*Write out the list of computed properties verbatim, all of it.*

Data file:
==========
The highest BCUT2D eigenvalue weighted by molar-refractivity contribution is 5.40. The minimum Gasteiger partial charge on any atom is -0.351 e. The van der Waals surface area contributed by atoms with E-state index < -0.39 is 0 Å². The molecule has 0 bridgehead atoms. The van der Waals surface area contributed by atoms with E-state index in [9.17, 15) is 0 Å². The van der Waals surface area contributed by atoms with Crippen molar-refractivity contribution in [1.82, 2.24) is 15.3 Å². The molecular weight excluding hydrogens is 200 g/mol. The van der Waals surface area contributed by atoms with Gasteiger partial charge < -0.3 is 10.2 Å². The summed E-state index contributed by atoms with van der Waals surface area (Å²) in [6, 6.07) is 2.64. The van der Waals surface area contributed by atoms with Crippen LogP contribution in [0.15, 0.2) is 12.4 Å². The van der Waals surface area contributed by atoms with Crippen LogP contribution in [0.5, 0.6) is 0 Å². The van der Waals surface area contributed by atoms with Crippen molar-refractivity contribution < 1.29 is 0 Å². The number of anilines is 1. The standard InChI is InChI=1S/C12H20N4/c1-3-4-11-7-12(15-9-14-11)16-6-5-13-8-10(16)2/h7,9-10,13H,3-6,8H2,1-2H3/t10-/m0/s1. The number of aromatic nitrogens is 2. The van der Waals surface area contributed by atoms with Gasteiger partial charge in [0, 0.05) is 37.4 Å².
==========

The highest BCUT2D eigenvalue weighted by molar-refractivity contribution is 5.40. The minimum Gasteiger partial charge on any atom is -0.351 e. The van der Waals surface area contributed by atoms with E-state index < -0.39 is 0 Å². The molecule has 0 bridgehead atoms. The van der Waals surface area contributed by atoms with E-state index in [9.17, 15) is 0 Å². The van der Waals surface area contributed by atoms with Crippen molar-refractivity contribution in [1.82, 2.24) is 15.3 Å². The molecular weight excluding hydrogens is 200 g/mol. The van der Waals surface area contributed by atoms with Gasteiger partial charge < -0.3 is 10.2 Å². The summed E-state index contributed by atoms with van der Waals surface area (Å²) in [6, 6.07) is 2.64. The van der Waals surface area contributed by atoms with Crippen LogP contribution in [0.15, 0.2) is 12.4 Å². The van der Waals surface area contributed by atoms with Crippen LogP contribution in [0.5, 0.6) is 0 Å². The van der Waals surface area contributed by atoms with Crippen molar-refractivity contribution < 1.29 is 0 Å². The number of anilines is 1. The standard InChI is InChI=1S/C12H20N4/c1-3-4-11-7-12(15-9-14-11)16-6-5-13-8-10(16)2/h7,9-10,13H,3-6,8H2,1-2H3/t10-/m0/s1. The number of aromatic nitrogens is 2. The van der Waals surface area contributed by atoms with Gasteiger partial charge in [0, 0.05) is 37.4 Å².